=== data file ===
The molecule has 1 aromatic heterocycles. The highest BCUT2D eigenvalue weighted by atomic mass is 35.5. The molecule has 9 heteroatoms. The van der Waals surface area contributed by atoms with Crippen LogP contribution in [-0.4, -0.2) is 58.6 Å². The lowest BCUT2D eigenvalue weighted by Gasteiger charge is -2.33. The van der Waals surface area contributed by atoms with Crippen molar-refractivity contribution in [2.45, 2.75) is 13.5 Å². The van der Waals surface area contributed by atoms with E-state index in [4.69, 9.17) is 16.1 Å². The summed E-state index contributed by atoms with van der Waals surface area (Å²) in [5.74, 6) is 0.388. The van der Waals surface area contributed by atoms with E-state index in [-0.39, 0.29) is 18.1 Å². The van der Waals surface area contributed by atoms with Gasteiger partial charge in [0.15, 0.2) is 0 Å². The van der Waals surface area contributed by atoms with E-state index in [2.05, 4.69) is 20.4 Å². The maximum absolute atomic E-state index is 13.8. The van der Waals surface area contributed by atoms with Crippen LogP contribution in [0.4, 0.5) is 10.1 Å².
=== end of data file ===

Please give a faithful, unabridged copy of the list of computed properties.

The molecule has 1 aromatic heterocycles. The highest BCUT2D eigenvalue weighted by atomic mass is 35.5. The molecule has 9 heteroatoms. The van der Waals surface area contributed by atoms with Crippen LogP contribution in [-0.4, -0.2) is 58.6 Å². The lowest BCUT2D eigenvalue weighted by Gasteiger charge is -2.33. The van der Waals surface area contributed by atoms with Crippen molar-refractivity contribution in [2.45, 2.75) is 13.5 Å². The van der Waals surface area contributed by atoms with E-state index in [4.69, 9.17) is 16.1 Å². The summed E-state index contributed by atoms with van der Waals surface area (Å²) in [5.74, 6) is 0.388. The van der Waals surface area contributed by atoms with E-state index in [-0.39, 0.29) is 18.1 Å². The van der Waals surface area contributed by atoms with Gasteiger partial charge in [0.15, 0.2) is 0 Å². The van der Waals surface area contributed by atoms with E-state index in [2.05, 4.69) is 20.4 Å². The maximum absolute atomic E-state index is 13.8. The van der Waals surface area contributed by atoms with Crippen LogP contribution in [0.4, 0.5) is 10.1 Å².